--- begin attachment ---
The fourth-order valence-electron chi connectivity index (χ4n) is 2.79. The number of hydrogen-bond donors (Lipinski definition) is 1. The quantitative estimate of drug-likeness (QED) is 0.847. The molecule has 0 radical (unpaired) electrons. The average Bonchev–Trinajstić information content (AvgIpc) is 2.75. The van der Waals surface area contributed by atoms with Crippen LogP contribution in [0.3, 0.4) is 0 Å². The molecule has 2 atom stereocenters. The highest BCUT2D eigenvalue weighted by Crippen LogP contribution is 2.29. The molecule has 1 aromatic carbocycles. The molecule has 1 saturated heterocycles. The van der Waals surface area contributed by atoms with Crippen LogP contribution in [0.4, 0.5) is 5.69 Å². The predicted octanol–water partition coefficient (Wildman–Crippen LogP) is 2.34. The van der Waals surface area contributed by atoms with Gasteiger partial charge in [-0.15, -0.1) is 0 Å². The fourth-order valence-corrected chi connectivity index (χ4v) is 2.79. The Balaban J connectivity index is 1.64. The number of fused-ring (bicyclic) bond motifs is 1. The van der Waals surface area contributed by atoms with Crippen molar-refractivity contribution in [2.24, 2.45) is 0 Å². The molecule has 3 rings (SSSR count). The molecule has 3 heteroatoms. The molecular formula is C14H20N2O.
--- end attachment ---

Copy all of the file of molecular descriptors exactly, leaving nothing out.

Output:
The fourth-order valence-electron chi connectivity index (χ4n) is 2.79. The number of hydrogen-bond donors (Lipinski definition) is 1. The quantitative estimate of drug-likeness (QED) is 0.847. The molecule has 0 radical (unpaired) electrons. The average Bonchev–Trinajstić information content (AvgIpc) is 2.75. The van der Waals surface area contributed by atoms with Crippen LogP contribution in [0.3, 0.4) is 0 Å². The molecule has 2 atom stereocenters. The highest BCUT2D eigenvalue weighted by Crippen LogP contribution is 2.29. The molecule has 1 aromatic carbocycles. The molecule has 1 saturated heterocycles. The van der Waals surface area contributed by atoms with Crippen LogP contribution in [0.4, 0.5) is 5.69 Å². The predicted octanol–water partition coefficient (Wildman–Crippen LogP) is 2.34. The van der Waals surface area contributed by atoms with Gasteiger partial charge in [-0.15, -0.1) is 0 Å². The fourth-order valence-corrected chi connectivity index (χ4v) is 2.79. The Balaban J connectivity index is 1.64. The number of fused-ring (bicyclic) bond motifs is 1. The van der Waals surface area contributed by atoms with Crippen molar-refractivity contribution in [2.24, 2.45) is 0 Å². The molecule has 3 rings (SSSR count). The molecule has 3 heteroatoms. The molecular formula is C14H20N2O.